QUOTE(Kelly Martin @ Wed 12th August 2009, 10:23am)
The "struggle" between "inclusionists" and "deletionists" is irrelevant to the more serious struggle between all the pitched camps of ideologues in Wikipedia. Both "inclusionist" and "deletionist" are reasonable philosophical attitudes that one can take toward the activity of editing an encyclopedia. However, the ideologues are neither, because they're in favor of including content that favors their personal agendas, and in favor of deleting content that opposes that agenda.
Sadly, the author of this article fails to recognize that Wikipedia's use as a ideological battleground is the perhaps the single largest problem Wikipedia faces, nor does he recognize that the protected status that the elite enjoy tends to further this problem as many of the elites are actively engaged in ideologically-driven editing. And it's the infighting between these groups that is creating the friction and the exclusiveness, not the dispute over inclusionism and deletionism.
Hear, hear. It's long since time that we ditched NPOV and started treating WP like any library, since it's as big as one. And we let kids loose in libraries, even if they want to snigger at the medical books. We might lock up the porn section of a university library, or even omit it (zOMG) but kids can find that elsewhere on the net, just as they can BLP and your social security number.
As an aside, how big is the print part of mainspace WP, minus the edit history? I wish somebody would tell me directly, if it's known. But you have to figure out how to subtract the photos, which have to take many times the info/storage space content of the print.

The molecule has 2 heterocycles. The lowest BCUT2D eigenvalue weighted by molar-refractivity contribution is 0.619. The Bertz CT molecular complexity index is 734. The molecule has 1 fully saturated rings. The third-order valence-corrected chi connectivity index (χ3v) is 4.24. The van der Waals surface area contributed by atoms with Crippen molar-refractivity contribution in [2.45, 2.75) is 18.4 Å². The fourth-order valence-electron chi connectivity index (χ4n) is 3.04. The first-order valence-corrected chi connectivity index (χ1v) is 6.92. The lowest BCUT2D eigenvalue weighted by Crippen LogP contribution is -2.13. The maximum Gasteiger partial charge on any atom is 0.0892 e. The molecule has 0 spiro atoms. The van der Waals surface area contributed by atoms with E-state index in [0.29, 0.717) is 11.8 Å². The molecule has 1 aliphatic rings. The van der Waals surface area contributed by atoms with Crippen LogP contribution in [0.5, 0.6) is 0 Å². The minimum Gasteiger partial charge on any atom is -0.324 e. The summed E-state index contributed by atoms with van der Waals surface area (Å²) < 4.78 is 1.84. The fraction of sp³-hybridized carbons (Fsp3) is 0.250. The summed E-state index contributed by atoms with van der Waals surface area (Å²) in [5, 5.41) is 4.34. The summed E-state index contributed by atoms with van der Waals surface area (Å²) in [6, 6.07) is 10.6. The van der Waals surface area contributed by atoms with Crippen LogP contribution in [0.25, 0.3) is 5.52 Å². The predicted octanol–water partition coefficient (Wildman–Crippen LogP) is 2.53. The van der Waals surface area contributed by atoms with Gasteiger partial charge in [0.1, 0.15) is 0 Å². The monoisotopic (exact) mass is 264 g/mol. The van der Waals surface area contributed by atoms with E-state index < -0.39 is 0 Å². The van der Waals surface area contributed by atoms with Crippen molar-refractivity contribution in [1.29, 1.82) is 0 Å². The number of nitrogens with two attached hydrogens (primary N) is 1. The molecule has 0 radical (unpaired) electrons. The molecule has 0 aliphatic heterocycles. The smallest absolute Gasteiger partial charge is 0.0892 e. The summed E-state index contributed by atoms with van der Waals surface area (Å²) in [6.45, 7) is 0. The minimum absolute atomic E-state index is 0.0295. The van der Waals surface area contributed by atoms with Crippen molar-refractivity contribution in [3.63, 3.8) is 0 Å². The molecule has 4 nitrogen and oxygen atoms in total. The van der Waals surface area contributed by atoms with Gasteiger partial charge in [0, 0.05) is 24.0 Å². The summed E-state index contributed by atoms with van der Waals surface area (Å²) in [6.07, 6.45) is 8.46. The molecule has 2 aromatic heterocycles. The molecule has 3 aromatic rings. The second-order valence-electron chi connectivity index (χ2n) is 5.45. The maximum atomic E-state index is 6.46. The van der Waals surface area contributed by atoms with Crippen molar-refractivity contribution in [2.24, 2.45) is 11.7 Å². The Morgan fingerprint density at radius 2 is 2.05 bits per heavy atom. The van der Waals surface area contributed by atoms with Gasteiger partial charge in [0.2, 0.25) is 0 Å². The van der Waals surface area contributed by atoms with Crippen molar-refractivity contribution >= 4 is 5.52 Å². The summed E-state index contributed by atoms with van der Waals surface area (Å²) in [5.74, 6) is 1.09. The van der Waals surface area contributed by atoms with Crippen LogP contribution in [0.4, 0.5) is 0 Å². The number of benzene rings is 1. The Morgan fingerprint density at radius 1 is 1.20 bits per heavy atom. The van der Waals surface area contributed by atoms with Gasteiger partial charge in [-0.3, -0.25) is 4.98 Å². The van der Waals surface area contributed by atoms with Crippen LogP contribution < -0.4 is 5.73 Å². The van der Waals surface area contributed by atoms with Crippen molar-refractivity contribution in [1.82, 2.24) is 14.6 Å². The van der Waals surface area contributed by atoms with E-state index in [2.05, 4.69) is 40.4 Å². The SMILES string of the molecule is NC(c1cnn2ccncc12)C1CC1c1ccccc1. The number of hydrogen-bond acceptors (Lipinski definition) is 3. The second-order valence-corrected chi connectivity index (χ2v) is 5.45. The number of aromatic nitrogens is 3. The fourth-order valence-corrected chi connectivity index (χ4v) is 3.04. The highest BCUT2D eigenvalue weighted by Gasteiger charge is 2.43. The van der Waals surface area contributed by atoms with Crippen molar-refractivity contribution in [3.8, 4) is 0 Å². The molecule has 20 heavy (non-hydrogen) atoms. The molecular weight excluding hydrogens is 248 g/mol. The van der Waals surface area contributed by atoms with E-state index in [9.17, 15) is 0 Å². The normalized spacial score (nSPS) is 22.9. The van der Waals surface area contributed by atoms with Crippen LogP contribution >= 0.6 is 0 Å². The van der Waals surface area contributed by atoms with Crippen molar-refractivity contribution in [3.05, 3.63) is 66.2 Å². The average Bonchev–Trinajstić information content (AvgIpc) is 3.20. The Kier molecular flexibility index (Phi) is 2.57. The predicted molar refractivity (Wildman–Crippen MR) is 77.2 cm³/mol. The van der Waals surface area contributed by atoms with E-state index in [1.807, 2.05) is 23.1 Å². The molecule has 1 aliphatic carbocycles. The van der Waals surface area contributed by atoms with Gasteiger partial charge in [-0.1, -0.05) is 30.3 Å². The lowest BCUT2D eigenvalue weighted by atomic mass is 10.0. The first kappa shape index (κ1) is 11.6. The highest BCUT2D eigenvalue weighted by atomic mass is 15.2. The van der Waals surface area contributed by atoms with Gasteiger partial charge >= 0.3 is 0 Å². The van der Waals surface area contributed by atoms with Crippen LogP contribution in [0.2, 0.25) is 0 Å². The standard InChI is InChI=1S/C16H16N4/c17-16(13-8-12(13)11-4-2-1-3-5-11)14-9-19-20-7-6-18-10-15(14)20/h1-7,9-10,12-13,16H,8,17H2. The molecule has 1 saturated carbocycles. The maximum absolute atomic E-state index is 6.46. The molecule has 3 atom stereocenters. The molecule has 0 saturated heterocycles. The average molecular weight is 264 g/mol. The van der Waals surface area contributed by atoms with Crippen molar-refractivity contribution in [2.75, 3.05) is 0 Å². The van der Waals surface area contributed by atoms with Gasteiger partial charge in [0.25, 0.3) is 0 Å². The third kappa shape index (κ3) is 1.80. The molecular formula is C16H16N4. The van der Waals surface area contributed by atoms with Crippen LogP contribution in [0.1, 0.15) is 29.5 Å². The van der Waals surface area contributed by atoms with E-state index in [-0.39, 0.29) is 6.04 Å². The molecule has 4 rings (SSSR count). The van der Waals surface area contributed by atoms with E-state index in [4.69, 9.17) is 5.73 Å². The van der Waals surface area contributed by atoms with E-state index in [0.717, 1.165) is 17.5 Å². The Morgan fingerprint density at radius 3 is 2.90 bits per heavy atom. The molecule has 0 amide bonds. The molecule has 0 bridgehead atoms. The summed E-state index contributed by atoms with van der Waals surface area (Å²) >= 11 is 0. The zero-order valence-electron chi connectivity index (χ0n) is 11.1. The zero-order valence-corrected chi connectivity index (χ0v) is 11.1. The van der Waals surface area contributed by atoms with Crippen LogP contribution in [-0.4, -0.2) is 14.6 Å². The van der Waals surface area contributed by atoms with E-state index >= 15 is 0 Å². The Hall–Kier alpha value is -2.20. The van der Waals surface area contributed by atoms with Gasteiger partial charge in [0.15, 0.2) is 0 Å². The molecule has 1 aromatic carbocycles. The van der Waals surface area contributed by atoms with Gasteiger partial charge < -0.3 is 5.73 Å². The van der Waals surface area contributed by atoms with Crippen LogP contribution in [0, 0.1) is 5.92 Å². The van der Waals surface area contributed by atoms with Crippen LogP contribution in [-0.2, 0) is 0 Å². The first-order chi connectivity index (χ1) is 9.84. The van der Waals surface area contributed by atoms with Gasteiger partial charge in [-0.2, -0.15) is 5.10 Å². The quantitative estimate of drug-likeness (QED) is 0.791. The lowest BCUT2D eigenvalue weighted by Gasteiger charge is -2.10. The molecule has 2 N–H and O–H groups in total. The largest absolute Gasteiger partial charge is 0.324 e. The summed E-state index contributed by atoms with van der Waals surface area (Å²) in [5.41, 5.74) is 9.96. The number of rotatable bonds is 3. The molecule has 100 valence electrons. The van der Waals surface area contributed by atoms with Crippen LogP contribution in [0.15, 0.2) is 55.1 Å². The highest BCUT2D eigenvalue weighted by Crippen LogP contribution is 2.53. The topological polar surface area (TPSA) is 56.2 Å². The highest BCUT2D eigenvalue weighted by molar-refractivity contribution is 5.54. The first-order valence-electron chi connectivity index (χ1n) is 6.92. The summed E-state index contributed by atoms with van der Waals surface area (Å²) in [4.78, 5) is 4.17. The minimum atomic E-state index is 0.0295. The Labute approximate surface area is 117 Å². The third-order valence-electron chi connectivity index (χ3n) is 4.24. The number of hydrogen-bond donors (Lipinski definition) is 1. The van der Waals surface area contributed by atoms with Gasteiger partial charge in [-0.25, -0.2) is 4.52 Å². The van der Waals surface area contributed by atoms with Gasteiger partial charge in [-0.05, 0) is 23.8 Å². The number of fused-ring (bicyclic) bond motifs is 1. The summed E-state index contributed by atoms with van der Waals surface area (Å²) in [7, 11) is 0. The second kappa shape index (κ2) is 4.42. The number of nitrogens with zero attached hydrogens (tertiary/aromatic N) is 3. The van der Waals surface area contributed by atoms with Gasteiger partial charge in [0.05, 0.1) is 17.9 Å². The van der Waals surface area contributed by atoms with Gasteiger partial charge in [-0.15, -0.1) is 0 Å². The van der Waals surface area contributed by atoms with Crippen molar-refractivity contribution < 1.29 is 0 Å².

The three million articles have a long tail of stubs (as you will see using special:random) but about 10% of them (at a guess, from using this feature), say 300,000 articles, are more than 10 K. Minus photos may I guess that WP is at least 6 GB. You could put it all on a thumb drive, and if you want to serve the disadvantaged kid in the out-of-the-way place, perhaps you should JUST THAT (of course, you'd need minimally flagged/checked versions of each article). Thumb drives are getting cheap and so are readers-- the web 2.0 smart cell phone isn't the only model to knowledge, it's just the latest one.
6 MB = 3 million text pages = roughly 100,000 volumes. Perhaps half that, or twice that. Most kids in most of the world cannot get access to a library that large, except occasionally.
But the net is no better. When I was last in micronesia I kept asking about net access, and the answer was always the same: it was on main islands at school sites, and that was it. There were not villiages where every household had a computer and the net. Throughout South America, most net access is at internet cafes, and it's expensive (barely affordable even for tourists-- we're talking 50 cents US a minute, minimum.). The locals use it rarely, and they don't have it at home, at all (though they may have computers of a generation or so back). In Belize the whole country is victimized by a semi-private Beli-Tel system which keeps phone prices high and ignorance, too. Wikipedia isn't coming to the population that way, soon. But if you remember that most kids don't need to edit till they get enough money to do so, then you will remember that computers are much more widespread. With a cheap CD-ROM or even cheap 8 GB flashdrive (not quite here yet, but coming in a year or two; that's about the expensive high end now), you can have WP.
Once we have a flagged and stable version, if WMF is really intereted in doing something for the third world, they'll distribute something non-interactive like this. Don't hold your breath.